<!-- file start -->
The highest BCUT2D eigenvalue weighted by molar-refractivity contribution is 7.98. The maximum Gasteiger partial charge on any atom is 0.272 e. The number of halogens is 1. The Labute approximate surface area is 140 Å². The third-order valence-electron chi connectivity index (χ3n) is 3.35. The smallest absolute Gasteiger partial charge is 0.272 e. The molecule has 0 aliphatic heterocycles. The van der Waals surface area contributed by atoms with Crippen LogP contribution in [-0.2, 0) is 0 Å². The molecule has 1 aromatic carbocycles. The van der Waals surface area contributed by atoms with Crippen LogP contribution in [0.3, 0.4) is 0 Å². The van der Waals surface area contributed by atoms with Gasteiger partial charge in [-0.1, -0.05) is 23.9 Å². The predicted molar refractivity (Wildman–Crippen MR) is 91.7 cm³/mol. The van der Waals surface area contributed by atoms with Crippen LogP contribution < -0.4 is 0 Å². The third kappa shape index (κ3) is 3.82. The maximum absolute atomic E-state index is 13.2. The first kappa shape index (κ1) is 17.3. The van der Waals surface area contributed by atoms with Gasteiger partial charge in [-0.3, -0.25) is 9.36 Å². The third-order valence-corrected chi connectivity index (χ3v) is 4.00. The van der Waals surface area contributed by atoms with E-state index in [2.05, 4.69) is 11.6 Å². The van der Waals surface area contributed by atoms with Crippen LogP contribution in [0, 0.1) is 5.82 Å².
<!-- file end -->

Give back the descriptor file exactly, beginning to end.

The highest BCUT2D eigenvalue weighted by molar-refractivity contribution is 7.98. The maximum Gasteiger partial charge on any atom is 0.272 e. The number of halogens is 1. The Labute approximate surface area is 140 Å². The third-order valence-electron chi connectivity index (χ3n) is 3.35. The smallest absolute Gasteiger partial charge is 0.272 e. The molecule has 0 aliphatic heterocycles. The van der Waals surface area contributed by atoms with Crippen LogP contribution in [-0.2, 0) is 0 Å². The molecule has 1 aromatic carbocycles. The van der Waals surface area contributed by atoms with Crippen LogP contribution in [0.3, 0.4) is 0 Å². The van der Waals surface area contributed by atoms with Gasteiger partial charge in [-0.1, -0.05) is 23.9 Å². The predicted molar refractivity (Wildman–Crippen MR) is 91.7 cm³/mol. The van der Waals surface area contributed by atoms with Crippen LogP contribution < -0.4 is 0 Å². The third kappa shape index (κ3) is 3.82. The maximum absolute atomic E-state index is 13.2. The first kappa shape index (κ1) is 17.3. The van der Waals surface area contributed by atoms with Gasteiger partial charge in [-0.3, -0.25) is 9.36 Å². The third-order valence-corrected chi connectivity index (χ3v) is 4.00. The van der Waals surface area contributed by atoms with E-state index in [2.05, 4.69) is 11.6 Å². The van der Waals surface area contributed by atoms with Crippen LogP contribution in [0, 0.1) is 5.82 Å².